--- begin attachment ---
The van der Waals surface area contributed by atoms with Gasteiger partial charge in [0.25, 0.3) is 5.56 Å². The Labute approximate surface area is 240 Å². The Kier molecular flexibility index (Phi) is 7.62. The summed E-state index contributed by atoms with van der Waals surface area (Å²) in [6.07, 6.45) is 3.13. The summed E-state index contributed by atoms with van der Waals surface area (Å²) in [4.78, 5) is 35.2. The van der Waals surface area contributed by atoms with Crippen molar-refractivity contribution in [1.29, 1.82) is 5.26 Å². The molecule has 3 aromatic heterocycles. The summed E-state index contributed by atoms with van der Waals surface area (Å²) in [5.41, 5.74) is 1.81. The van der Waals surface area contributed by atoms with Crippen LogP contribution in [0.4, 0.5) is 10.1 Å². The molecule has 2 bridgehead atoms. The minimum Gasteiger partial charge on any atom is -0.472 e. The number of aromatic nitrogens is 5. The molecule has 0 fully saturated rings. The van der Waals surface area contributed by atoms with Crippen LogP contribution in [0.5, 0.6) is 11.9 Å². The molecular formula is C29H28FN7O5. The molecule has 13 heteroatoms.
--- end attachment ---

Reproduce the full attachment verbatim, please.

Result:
The van der Waals surface area contributed by atoms with Gasteiger partial charge in [0.25, 0.3) is 5.56 Å². The Labute approximate surface area is 240 Å². The Kier molecular flexibility index (Phi) is 7.62. The summed E-state index contributed by atoms with van der Waals surface area (Å²) in [6.07, 6.45) is 3.13. The summed E-state index contributed by atoms with van der Waals surface area (Å²) in [4.78, 5) is 35.2. The van der Waals surface area contributed by atoms with Crippen molar-refractivity contribution in [1.29, 1.82) is 5.26 Å². The molecule has 3 aromatic heterocycles. The summed E-state index contributed by atoms with van der Waals surface area (Å²) in [5.41, 5.74) is 1.81. The van der Waals surface area contributed by atoms with Crippen LogP contribution in [0.4, 0.5) is 10.1 Å². The molecule has 2 bridgehead atoms. The minimum Gasteiger partial charge on any atom is -0.472 e. The number of aromatic nitrogens is 5. The molecule has 0 fully saturated rings. The van der Waals surface area contributed by atoms with Crippen LogP contribution in [0.5, 0.6) is 11.9 Å². The molecular formula is C29H28FN7O5. The molecule has 13 heteroatoms.